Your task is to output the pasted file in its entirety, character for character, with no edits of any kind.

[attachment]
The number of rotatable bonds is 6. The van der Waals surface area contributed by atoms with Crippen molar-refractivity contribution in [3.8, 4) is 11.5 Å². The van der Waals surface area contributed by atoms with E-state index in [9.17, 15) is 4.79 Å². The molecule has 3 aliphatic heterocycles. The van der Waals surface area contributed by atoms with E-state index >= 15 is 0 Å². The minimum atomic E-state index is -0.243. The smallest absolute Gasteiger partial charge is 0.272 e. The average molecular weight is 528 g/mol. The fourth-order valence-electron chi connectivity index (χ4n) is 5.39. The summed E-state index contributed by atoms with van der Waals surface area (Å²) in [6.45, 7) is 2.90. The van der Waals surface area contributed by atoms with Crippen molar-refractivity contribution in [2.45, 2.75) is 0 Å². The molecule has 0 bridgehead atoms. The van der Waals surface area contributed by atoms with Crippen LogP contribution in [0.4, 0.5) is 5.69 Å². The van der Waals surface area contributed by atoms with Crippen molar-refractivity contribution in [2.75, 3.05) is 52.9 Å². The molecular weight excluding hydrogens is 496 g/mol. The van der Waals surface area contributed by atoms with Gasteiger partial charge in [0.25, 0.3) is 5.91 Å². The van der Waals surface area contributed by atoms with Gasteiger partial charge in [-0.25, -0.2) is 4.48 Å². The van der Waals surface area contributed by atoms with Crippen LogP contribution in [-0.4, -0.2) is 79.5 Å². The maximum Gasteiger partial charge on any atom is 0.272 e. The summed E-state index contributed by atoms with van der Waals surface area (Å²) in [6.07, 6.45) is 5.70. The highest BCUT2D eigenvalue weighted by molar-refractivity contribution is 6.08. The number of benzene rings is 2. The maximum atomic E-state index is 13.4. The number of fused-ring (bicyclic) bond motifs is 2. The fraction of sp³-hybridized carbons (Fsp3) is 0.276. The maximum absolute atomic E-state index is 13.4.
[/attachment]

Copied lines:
The number of rotatable bonds is 6. The van der Waals surface area contributed by atoms with Crippen molar-refractivity contribution in [3.8, 4) is 11.5 Å². The van der Waals surface area contributed by atoms with E-state index in [9.17, 15) is 4.79 Å². The molecule has 3 aliphatic heterocycles. The van der Waals surface area contributed by atoms with E-state index >= 15 is 0 Å². The minimum atomic E-state index is -0.243. The smallest absolute Gasteiger partial charge is 0.272 e. The average molecular weight is 528 g/mol. The fourth-order valence-electron chi connectivity index (χ4n) is 5.39. The summed E-state index contributed by atoms with van der Waals surface area (Å²) in [6.45, 7) is 2.90. The van der Waals surface area contributed by atoms with Crippen molar-refractivity contribution in [2.45, 2.75) is 0 Å². The molecule has 0 bridgehead atoms. The van der Waals surface area contributed by atoms with Crippen LogP contribution in [0.4, 0.5) is 5.69 Å². The van der Waals surface area contributed by atoms with Crippen molar-refractivity contribution in [2.75, 3.05) is 52.9 Å². The molecular weight excluding hydrogens is 496 g/mol. The van der Waals surface area contributed by atoms with Gasteiger partial charge in [0.25, 0.3) is 5.91 Å². The van der Waals surface area contributed by atoms with Gasteiger partial charge in [-0.25, -0.2) is 4.48 Å². The van der Waals surface area contributed by atoms with Crippen LogP contribution in [-0.4, -0.2) is 79.5 Å². The maximum Gasteiger partial charge on any atom is 0.272 e. The summed E-state index contributed by atoms with van der Waals surface area (Å²) in [6.07, 6.45) is 5.70. The highest BCUT2D eigenvalue weighted by molar-refractivity contribution is 6.08. The number of benzene rings is 2. The maximum atomic E-state index is 13.4. The number of fused-ring (bicyclic) bond motifs is 2. The fraction of sp³-hybridized carbons (Fsp3) is 0.276. The maximum absolute atomic E-state index is 13.4.